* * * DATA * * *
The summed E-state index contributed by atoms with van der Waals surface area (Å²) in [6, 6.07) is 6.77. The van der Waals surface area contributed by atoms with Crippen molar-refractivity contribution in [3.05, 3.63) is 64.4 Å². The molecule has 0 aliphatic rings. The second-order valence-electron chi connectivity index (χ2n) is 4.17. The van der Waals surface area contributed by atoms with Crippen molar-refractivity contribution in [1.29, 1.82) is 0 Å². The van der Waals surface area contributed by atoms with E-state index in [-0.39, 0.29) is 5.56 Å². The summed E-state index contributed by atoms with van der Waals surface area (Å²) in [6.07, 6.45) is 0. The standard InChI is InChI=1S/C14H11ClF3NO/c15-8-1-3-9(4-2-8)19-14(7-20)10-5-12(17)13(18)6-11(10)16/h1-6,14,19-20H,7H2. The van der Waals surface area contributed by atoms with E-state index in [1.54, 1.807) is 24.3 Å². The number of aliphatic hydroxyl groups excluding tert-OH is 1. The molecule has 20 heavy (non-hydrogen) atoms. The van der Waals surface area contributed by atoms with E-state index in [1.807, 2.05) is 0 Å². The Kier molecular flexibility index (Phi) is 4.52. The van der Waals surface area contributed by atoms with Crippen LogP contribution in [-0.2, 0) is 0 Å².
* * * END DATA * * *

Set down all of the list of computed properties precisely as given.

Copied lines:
The summed E-state index contributed by atoms with van der Waals surface area (Å²) in [6, 6.07) is 6.77. The van der Waals surface area contributed by atoms with Crippen molar-refractivity contribution in [3.05, 3.63) is 64.4 Å². The molecule has 0 aliphatic rings. The second-order valence-electron chi connectivity index (χ2n) is 4.17. The van der Waals surface area contributed by atoms with Crippen molar-refractivity contribution in [1.29, 1.82) is 0 Å². The van der Waals surface area contributed by atoms with E-state index in [-0.39, 0.29) is 5.56 Å². The summed E-state index contributed by atoms with van der Waals surface area (Å²) in [6.07, 6.45) is 0. The standard InChI is InChI=1S/C14H11ClF3NO/c15-8-1-3-9(4-2-8)19-14(7-20)10-5-12(17)13(18)6-11(10)16/h1-6,14,19-20H,7H2. The van der Waals surface area contributed by atoms with E-state index in [1.54, 1.807) is 24.3 Å². The number of aliphatic hydroxyl groups excluding tert-OH is 1. The molecule has 20 heavy (non-hydrogen) atoms. The van der Waals surface area contributed by atoms with E-state index in [1.807, 2.05) is 0 Å². The Kier molecular flexibility index (Phi) is 4.52. The van der Waals surface area contributed by atoms with Crippen LogP contribution in [-0.2, 0) is 0 Å².